The Lorman Blog

Where training professionals and lifelong learners come for industry news, insights, and continuing education resources.

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Working from Home During the Coronavirus Pandemic

Posted on 03/19/20 By Brittany K. King

The rapid spread of the coronavirus (COVID-19) is significantly impacting life in the United States. Media headlines are filled with news that major events have been canceled, from trade shows and business meetings to music festivals and sporting events.

But it’s not just festivals and sports leagues that are worried about the spread of COVID-19. Major corporations across the U.S. have enacted coronavirus work policies, specifically allowing employees to work from home.

With the growing concern of COVID-19 in the United States, companies must seriously consider implementing a work from home policy to help prevent the spread of the respiratory disease. For some companies, work-from-home policies are nothing new. With commonly available high-speed Internet access, smartphones, cloud computing, and other high-tech innovations, commuting to an office is merely a formality.

Most professionals can work from anywhere they can connect their laptops to the internet. Employees have been found to be more productive when they have the chance to work remotely and offering remote work policies can help retain workers and reduce turnover.

Whether your organization is being pushed to create a work-from-home policy to deal with the current public health crisis, or just looking to improve and expand existing initiatives, employees and supervisors need to learn how to be effective at home.

business woman wearing a surgical face mask

As an Employee: How to Work from Home

Working from home can be productive, freeing, but also distracting. Mitigate disruptions and learn how to treat a day at home like any other at the office.

1. Create a schedule and routine

Everyone has a morning routine before work, and that shouldn’t stop just because you’re at home. Make the bed, drink coffee, get dressed, and break for lunch just as you usually would. Maintaining a routine will help mentally prepare you to sit down and work.

2. Establish rules at home

Roommates, significant others, children, and pets are notorious distractors. Set ground rules with your household and ask for seclusion in your home-office workstation during peak working hours.

3. Structure your day

Plan your day around completing high-priority tasks during normal business hours, just as you would in the office. Do your best to stay on track with normal project deadlines and expectations when you work from home.

4. Communicate and participate

Avoid being a hermit. Chat or call your coworkers with questions as if you were sitting next to them and don’t be afraid to utilize conference calls or video chat in place of meetings. Remember: it’s best to overcommunicate when working from home.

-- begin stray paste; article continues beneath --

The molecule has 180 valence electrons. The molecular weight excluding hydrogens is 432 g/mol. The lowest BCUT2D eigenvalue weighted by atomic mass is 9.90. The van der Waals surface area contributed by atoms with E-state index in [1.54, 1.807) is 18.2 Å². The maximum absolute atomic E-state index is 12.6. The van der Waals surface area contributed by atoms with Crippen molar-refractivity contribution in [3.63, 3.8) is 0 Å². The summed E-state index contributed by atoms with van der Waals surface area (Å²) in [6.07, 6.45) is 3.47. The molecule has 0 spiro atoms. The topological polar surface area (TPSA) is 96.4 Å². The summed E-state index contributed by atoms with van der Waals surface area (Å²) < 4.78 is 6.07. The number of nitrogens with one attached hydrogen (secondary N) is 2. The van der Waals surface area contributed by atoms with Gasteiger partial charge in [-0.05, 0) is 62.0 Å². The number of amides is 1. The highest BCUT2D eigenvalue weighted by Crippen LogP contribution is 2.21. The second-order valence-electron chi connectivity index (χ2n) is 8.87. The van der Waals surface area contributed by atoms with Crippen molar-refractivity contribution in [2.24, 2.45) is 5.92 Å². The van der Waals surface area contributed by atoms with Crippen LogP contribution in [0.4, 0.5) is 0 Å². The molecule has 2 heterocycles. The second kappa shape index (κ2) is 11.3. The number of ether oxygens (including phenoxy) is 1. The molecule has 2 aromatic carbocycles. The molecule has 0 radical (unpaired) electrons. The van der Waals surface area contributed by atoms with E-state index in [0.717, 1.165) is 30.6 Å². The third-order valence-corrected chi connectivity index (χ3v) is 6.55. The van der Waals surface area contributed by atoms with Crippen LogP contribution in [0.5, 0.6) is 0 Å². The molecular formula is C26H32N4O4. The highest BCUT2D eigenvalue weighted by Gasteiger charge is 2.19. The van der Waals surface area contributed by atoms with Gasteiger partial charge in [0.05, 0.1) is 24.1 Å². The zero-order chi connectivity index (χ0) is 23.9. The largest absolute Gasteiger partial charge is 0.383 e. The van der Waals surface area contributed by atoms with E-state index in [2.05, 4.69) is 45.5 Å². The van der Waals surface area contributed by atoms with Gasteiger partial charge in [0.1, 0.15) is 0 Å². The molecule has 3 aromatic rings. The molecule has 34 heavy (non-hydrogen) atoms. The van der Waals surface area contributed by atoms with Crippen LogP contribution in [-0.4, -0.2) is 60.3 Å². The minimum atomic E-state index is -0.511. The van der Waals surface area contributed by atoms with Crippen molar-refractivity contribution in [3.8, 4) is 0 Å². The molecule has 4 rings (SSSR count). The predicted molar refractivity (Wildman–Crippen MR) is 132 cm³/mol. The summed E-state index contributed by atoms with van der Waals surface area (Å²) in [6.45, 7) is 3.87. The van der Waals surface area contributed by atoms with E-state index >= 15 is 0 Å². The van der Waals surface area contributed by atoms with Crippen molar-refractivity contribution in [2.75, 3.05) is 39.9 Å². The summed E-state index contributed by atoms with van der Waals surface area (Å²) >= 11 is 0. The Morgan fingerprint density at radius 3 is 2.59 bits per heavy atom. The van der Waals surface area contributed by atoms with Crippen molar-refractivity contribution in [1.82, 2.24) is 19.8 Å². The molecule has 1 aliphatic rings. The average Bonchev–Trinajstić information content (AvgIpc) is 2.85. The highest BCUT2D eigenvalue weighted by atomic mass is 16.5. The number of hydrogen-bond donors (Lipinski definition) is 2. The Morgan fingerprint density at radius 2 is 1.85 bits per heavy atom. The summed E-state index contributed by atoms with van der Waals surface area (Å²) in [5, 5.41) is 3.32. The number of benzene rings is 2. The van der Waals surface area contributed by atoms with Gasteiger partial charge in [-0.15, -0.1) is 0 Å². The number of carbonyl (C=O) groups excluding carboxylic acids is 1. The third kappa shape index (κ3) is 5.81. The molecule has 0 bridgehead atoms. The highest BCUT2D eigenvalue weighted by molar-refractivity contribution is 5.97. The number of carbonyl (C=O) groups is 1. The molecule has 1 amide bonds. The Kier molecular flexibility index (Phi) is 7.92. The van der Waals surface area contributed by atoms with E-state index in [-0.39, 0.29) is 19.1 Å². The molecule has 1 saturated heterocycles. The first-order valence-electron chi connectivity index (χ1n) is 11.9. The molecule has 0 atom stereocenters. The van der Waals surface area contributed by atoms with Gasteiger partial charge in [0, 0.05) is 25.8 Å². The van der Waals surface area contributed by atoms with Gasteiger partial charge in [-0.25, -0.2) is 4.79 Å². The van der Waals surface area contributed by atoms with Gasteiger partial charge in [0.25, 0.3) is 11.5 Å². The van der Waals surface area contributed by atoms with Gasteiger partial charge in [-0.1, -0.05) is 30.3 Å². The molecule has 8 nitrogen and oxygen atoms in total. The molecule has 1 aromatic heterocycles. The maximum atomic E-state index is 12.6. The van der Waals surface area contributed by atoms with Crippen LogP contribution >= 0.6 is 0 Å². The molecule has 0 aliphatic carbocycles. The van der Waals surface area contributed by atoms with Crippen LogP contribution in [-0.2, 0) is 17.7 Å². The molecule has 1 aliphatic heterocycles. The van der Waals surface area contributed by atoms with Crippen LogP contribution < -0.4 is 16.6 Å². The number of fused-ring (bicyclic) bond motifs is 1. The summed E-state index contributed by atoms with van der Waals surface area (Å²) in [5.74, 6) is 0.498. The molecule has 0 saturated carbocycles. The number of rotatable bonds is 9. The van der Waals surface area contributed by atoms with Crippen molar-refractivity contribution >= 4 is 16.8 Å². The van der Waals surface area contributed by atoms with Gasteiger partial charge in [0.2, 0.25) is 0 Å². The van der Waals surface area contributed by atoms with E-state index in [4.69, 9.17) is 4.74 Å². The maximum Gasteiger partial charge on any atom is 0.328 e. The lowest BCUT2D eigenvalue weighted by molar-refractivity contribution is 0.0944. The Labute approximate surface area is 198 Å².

man sitting on couch in living room working on laptop computer

As a Supervisor: How to Manage Remote Employees 

The absence of face-to-face interaction can be stressful for professionals managing employees who work from home. However, a lack of presence does not always equate to a drop in productivity.

1. Individualize your attention

Employees who work remotely often feel isolated and forgotten. Make time for one-on-one phone calls or video chats so your workers don’t feel out of the loop.


2. Communicate expectations

Regularly communicating with your employees is critical. At the office, employees can drop by and ask about deadlines, processes, and updates. When the office works from home, it’s up to you to convey your expectations.  


3. Trust your employees

In the end, trusting your employees to do their work is the most important factor. A good employee cares about their work, no matter the location. Creating basic work from home guidelines for employees should be enough to make the endeavor successful.

Can Hourly and Non-Exempt Employees Work from Home?

Allowing exempt employees to work from home is rarely a headache, but it can be challenging to keep track of hourly and non-exempt remote workers.

Follow these guidelines for your non-salaried remote employees:

• Make sure your employees produce proper time records.
• Create written overtime policies and communicate when it is and isn’t expected.
• Provide necessary tools needed for remote work, like a company laptop or phone.

man standing in office video conferencing on cell phone

Free Webinars: Working from Home Tips

To better support your work-from-home initiatives during the COVID-19 crisis, Lorman will offer the following on-demand webinars for free:



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